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Low Elevation Transmission Measurements at EOPACE Part I: Molecular and Aerosol Effects

Author: Zeisse, C. · Gathman, S.G. · Jensen, D.R. · Littfin, K. · Moision, B. · Davidson, K.L. · Frederickson, P.A. · Jong, A.N. de · Fritz, P.J. · Leeuw, G. de · Luc Forand, J. · Dion, D.
Publisher: SPIE
Place: Bellingham, WA.
Institution: TNO Fysisch en Elektronisch Laboratorium
Source:Bissonnette, L.R.Dainty, C., Proceedings SPIE - Propagation and Imaging through the Atmosphere, 29-31 July 1997, San Diego, CA, 109-122
Proceedings of SPIE
Identifier: 95003
doi: doi:10.1117/12.279018
Keywords: Physics · Aerosol · EOPACE · Extinction · Infrared · Molecule · Refraction · Scintillation · Transmission · Aerosols · Infrared transmission · Light emission · Luminescence · Molecules · Programming theory · Refraction · Scintillation · Aerosol · EOPACE · Extinction · Infrared · Molecule · Transmission · Atmospheric aerosols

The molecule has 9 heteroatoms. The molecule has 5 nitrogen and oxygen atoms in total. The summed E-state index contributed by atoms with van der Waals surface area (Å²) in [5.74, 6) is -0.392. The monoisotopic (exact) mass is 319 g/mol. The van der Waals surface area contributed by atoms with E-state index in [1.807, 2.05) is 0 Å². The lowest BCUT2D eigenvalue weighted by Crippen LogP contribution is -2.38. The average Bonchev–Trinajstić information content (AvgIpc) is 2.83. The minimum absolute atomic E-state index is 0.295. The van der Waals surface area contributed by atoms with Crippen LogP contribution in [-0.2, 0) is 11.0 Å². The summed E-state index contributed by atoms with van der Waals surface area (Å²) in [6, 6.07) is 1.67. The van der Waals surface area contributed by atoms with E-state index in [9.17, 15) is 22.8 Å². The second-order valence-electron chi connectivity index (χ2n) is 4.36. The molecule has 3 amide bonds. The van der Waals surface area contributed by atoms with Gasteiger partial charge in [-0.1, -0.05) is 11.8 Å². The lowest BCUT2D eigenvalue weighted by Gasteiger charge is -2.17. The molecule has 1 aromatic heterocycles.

An analysis is presented showing the effects of molecules and aerosols on atmospheric transmission data obtained during the Electro-Optical Propagation Assessment in Coastal Environments (EOPACE) campaign carried out in San Diego during March and April, 1996. Mid wave infrared transmission was measured over San Diego Bay along a 14.9 km path and a 7.0 km path at heights less than 4 meters above the water. Simultaneous meteorological measurements were obtained from two buoys placed at the mid-points of each path. An aerosol spectrometer was used to measure the aerosol size distribution over each transmission path. Data were analyzed with MODTRAN and Mie theory. The conclusion of this and the next two papers is that low altitude infrared transmission is a complex phenomenon whose mean value may be controlled either by molecular absorption, aerosol scattering, or refractive focusing, and whose fluctuating value is controlled by scintillation. ©2005 Copyright SPIE - The International Society for Optical Engineering.